Opponents of a new state law requiring that parents be notified when their daughters seek to get abortions will have a chance to present full arguments at a hearing challenging some provisions of the law.
Anchorage Superior Court Judge John Suddock on Friday rejected the state's attempt to have certain issues tossed from the case to be heard Feb. 13. He said while the state's arguments were correct "in a sense," there also was Alaska's judicial system to consider.
That system, he said, "is strongly imbued with the principle that each party is entitled to its day in court and to the opportunity to present facts it deems significant."
Alaska voters approved the law in August 2010. It requires that girls under the age of 18 notify their parents or guardians before they have an abortion. Doctors could be punished for not making the notification.
Planned Parenthood sued but Suddock in December let the law stand, with revisions: He removed provisions calling for a fine of up to $1,000 and imprisonment of up to five years for people who violate the law. He also struck a section allowing physicians to be liable for damages.
Planned Parenthood has continued its legal challenge, arguing last month before Suddock that language in the law is vague, that a 48-hour waiting period is too long and that girls living in rural areas will be discriminated against because there is less access to the judicial system.
The state countered that the parental notification law does not violate Alaska's law of equal protection by treating minor men and women differently regarding access to reproductive health care. They also argued that it did not put girls living in rural areas at a disadvantage.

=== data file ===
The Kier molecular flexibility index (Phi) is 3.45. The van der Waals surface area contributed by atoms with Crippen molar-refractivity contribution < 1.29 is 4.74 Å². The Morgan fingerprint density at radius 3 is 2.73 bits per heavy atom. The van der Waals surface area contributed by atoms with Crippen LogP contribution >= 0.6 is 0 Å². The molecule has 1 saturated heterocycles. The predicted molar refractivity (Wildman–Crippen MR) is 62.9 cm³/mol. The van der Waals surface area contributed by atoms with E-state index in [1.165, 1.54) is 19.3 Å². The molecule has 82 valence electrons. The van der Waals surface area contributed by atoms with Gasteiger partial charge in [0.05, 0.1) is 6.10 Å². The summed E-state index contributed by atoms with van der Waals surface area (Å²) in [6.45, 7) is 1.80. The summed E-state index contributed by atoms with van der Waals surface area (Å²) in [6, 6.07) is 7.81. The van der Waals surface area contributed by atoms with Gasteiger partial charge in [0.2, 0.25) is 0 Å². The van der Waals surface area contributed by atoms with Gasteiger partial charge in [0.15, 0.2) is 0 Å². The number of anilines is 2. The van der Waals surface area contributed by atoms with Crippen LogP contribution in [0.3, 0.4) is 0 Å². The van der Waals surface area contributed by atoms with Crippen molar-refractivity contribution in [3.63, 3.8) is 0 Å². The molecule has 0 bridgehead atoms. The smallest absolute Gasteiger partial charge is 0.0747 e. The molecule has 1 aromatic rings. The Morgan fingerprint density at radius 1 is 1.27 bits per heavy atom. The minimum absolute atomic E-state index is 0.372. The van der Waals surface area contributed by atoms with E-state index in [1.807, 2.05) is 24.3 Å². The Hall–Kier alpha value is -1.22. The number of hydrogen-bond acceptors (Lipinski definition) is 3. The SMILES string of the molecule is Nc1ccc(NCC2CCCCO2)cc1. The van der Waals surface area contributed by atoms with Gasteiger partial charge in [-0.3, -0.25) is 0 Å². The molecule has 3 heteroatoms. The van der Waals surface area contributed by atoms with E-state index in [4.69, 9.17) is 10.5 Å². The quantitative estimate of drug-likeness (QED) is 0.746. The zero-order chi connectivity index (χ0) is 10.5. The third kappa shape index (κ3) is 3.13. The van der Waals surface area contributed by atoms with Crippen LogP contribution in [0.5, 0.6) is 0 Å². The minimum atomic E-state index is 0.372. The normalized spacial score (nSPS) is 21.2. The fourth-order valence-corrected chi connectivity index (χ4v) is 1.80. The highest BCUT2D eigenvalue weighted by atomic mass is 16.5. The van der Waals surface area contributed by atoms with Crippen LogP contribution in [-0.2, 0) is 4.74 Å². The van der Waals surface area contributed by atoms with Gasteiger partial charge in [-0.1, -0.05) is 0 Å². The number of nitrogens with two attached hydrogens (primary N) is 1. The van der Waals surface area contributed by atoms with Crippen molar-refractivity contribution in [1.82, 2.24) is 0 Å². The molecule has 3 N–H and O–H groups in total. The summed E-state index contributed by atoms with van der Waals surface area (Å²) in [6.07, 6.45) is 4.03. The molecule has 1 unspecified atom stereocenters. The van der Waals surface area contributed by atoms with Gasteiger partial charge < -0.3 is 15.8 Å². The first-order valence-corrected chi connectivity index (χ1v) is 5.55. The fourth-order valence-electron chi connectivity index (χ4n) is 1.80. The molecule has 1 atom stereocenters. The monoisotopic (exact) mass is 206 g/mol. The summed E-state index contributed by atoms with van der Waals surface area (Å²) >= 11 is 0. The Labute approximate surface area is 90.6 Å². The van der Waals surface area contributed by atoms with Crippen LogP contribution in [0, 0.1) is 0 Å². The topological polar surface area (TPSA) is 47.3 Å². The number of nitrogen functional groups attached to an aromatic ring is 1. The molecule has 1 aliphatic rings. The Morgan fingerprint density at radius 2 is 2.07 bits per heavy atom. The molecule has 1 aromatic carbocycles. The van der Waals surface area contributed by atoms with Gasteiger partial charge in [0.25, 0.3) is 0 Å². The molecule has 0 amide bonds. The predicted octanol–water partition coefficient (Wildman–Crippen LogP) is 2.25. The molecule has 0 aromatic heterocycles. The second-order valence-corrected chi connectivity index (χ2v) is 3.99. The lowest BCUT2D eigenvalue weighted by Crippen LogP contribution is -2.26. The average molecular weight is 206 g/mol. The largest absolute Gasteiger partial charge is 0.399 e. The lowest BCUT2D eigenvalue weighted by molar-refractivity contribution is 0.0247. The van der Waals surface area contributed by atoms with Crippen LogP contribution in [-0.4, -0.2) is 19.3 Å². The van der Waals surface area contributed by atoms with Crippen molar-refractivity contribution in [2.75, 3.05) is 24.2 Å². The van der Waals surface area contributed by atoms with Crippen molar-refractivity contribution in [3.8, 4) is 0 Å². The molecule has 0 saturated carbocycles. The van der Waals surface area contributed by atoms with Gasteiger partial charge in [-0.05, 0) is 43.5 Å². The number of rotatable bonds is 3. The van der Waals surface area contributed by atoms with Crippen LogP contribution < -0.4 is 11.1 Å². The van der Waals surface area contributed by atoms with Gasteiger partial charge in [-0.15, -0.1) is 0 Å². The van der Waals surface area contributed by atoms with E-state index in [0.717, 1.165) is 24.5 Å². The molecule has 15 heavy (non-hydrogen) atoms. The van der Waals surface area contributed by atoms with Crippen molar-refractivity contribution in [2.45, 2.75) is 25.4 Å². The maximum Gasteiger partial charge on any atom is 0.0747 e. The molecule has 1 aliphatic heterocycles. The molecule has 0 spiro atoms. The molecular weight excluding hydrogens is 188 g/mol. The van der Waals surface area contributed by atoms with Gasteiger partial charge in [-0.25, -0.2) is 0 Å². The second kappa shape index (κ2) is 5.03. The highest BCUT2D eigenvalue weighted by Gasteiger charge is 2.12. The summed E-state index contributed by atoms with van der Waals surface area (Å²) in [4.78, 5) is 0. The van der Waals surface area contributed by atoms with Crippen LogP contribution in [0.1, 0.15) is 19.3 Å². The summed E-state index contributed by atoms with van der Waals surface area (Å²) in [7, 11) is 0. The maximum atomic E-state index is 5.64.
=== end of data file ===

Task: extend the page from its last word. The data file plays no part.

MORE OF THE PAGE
"Alaska presents atypical challenges to any notification regime," Suddock said in his written opinion. "It is vast, villages are remote, rural populations may more fluidly delegate child-raring responsibilities than urban ones, and language and cultural barriers to candid disclosure to strangers may impact the availability of reliable data."
Both sides asked for partial summary judgment, which Suddock refused, saying the issues need to be addressed in an evidentiary hearing. KTUU first reported the judge's decision. Both sides expect the case to end up in the Alaska Supreme Court.
"We had hoped to narrow the issues in the case before trial, but we are ready to proceed with a full hearing of all the claims presented by the plaintiffs," Assistant Attorney General Margaret Paton-Walsh said in an email to The Associated Press on Monday. "We are confident that the Parental Notification Law is constitutional and that the evidence at trial will demonstrate that."
Kim McClintock, a Planned Parenthood field organizer in Anchorage, said the parental notification law is treating minors who choose to terminate a pregnancy differently than those who choose to remain pregnant.
She said while the organization encourages pregnant minors to get their parents involved, sometimes that is not the best course.
"If they believe they can't involve a parent, we believe they must have a good reason," McClintock said.